The challenge with metal packaging is finding a packaging partner who is capable of engineering the material to meet your needs. Many packagers don’t have the resources to do the job effectively. If you’re interested in using metal as a packaging solution, look for a packaging partner who has the engineering and fabricating resources needed to craft a package that meets your needs.
While plastic and metal have their advantages, there are still many situations in which wood is the best option. Wood can be cost effective and it can be easily crafted to meet a wide range of size and shape requirements. Wood crates are also easy to assemble, which means you may be able to produce them in-house.
Of course, there are challenges that come with wood crates. One is that they can be costly if not designed properly. If you’re not using reusable packaging, you may have to purchase new materials every time you need a package. Wood crate production is also difficult to automate, so labor costs could be an issue.
Quality could be a concern with wood crates. They may be vulnerable to water, extreme temperatures, sunlight, and more. If you opt for a wood package, you may need interior barriers or dunnage to ensure product quality while in-transit.
Regardless of which material you use for your package, you may ultimately need preservation protection to keep the package safe while in transit. There are a broad range of preservation materials available. The right one for your package depends on the specific risks it will face while traveling by land, air, or sea.
Corrosion is one of the biggest threats that products and packages face while in transit. It’s not the only risk, though. Depending on your product, materials, and method of transport, your package could be vulnerable to water damage, light exposure, extreme temperatures, and even volatile movement within the container.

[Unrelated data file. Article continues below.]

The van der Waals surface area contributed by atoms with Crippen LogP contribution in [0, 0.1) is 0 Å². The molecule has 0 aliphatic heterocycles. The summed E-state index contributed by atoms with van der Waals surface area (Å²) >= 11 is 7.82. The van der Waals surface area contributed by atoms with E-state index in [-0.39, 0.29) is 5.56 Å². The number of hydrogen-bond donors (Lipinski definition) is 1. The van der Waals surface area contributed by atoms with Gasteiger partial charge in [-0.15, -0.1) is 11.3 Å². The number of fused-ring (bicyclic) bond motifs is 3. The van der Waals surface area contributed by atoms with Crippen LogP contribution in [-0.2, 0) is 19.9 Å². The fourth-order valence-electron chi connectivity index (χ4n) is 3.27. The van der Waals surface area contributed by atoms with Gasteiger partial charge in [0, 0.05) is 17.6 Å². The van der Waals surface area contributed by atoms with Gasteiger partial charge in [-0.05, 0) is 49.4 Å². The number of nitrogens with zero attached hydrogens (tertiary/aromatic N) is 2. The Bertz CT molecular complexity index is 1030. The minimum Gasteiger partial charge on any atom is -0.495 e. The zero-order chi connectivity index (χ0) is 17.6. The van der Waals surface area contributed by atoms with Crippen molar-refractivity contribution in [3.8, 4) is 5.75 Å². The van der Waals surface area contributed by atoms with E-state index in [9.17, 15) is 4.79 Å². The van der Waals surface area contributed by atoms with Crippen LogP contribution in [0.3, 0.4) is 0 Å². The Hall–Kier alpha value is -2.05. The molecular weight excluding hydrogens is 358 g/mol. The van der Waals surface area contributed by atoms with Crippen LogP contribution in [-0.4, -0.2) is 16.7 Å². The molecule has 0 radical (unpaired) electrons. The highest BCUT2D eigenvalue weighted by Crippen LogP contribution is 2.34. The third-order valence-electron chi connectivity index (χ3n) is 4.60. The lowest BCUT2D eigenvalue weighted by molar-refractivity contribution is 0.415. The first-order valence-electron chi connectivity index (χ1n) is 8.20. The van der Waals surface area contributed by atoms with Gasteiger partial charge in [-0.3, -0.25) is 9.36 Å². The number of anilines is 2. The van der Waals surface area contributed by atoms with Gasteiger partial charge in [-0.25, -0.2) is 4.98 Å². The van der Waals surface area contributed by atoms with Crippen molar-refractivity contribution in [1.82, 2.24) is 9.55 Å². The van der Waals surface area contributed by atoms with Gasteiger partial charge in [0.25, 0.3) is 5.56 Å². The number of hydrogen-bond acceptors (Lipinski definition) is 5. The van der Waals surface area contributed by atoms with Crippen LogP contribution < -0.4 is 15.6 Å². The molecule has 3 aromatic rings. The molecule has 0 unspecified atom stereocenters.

The best way to determine the most effective form of protective packaging is to conduct a risk analysis of your product and package. That analysis will highlight the threats that are most likely to occur and the threats that could cause the most damage.
Protective material options could include heat shrink or foil with volatile corrosion inhibitors (VCI). Foams and cushions with VCI emitters can protect against corrosion and movement. Other solutions include containers vacuum-packed with desiccants and even materials applied directly to the product, like cosmoline oils and spray powders. Again, an experienced and knowledgeable packager can conduct a risk audit and help you choose the most effective protective materials.
There’s no universal answer as to which material is best for packaging. It depends on your unique needs, goals, and budget. You’ll be best served by working with an experienced and knowledgeable packaging consultant who has expertise with a broad range of material options. They can analyze your needs and recommend the material that’s right for you.